#21DaysofTrends: Bread is Back | House and Leisure
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#21DaysofTrends: Bread is Back

With the rise of banting and low carb diets, bread has got a bad reputation. But more people are returning to bread and we couldn't be happier.

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Bread | House and Leisure

Over the past few years, gluten, carbohydrates and sugar have become deeply unpopular, thanks in large part to the rise of diet trends such as banting and low-carb high fat. And one of the foods that got a bad reputation thanks to this is bread. While bread never disappeared, as a food that frequently contains all three of the elements listed above, people were avoiding it like the plague. Sandwiches were swapped out for carrot sticks or biltong, burgers went bunless, and smashed avo was served on compacted seed crackers rather than toast. 

Now the tide is turning and more people are realising that healthy eating is all about balance – and that includes bread. That is why it's on our #21DaysofTrends list wholegrain and rye breads have become hugely popular, and sourdough is THE bread of the moment. So we asked Jason Lilley, co-owner of the massively popular Jason Bakery in Cape Town, to tell us a bit more. 

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The Rise of Sourdough 

Bread | House and Leisure
Jason Bakery's Bree Street sourdough.


Sourdough has a different – and much better – taste than pre-sliced, mass-manufactured bread, and is easier to digest, making it an excellent choice all round.

'I've noticed a massive swing towards sourdough breads,' says Lilley. 'We've always made two types of sourdough bread: a 66% rye bread and our Bree Street Sourdough, which is mostly a white bread sourdough with only 10% rye flour. The rye sourdough outsold the white bread sourdough hands down in the past, but over the last year or so, there has definitely been a shift towards the Bree Street sourdough.'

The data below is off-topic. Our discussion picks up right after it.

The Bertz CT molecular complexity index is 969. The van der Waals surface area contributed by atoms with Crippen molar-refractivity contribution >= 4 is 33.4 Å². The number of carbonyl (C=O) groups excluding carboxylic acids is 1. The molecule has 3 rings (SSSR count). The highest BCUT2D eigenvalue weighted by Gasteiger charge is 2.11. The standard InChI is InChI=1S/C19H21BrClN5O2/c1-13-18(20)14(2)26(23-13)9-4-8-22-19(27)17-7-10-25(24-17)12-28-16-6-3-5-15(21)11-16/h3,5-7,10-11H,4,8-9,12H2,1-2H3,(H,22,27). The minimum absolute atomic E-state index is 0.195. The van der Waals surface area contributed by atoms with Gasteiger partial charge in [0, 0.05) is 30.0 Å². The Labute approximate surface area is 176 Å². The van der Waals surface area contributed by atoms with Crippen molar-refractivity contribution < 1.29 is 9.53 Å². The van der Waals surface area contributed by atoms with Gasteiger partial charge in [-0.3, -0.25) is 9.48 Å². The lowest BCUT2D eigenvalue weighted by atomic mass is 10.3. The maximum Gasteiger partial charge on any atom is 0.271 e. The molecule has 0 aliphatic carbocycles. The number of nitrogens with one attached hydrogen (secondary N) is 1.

The secret of sourdough's great flavour lies in how it's made. It's also a process that helps to reduce the gluten content of the bread, makes it richer in vitamins and minerals, and means that it has a slower releaser of carbs. 

Lilley explains, 'Naturally leavened sourdough breads made from stoneground flour are the best breads to eat due to the long fermentation and acidity. They have a low glycemic index, the gluten is pretty much pre-digested during fermentation due to the pH level, and the stoneground flour retains all its natural vitamins and minerals as well as carotenoids, which add colour and flavour. A real loaf of sourdough should really have no more than four ingredients: stoneground flour, water, salt and a sourdough starter. Five if you include love.'

 Bree Street Sourdough
Jason Bakery's 66% rye bread.
 
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Bread Can Be Good For You

If you are not partial to sourdough, other breads can be both delicious and good for you too. However, you need to be sure that these are made the old-fashioned way using high-quality ingredients. 

'People returning to bread is good news as long as the bread they return to is real bread,' says Lilley,  'and by that I mean bread without preservatives, dough improvers, enzymes and other nasties, [which are] added to most breads these days. Even so-called health loaves can be full of the previously mentioned additives. These additives add to the longevity and volumisation of the loaves, but morph gluten into an indigestible gluten – hence people become gluten intolerant.'

Now that you know more about the bread you should be eating, you can reintroduce it to your life. Enjoy!

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Bread | House and Leisure
Jason Bakery's ciabatta.
Bread | House and Leisure
Jason Bakery's seed loaf.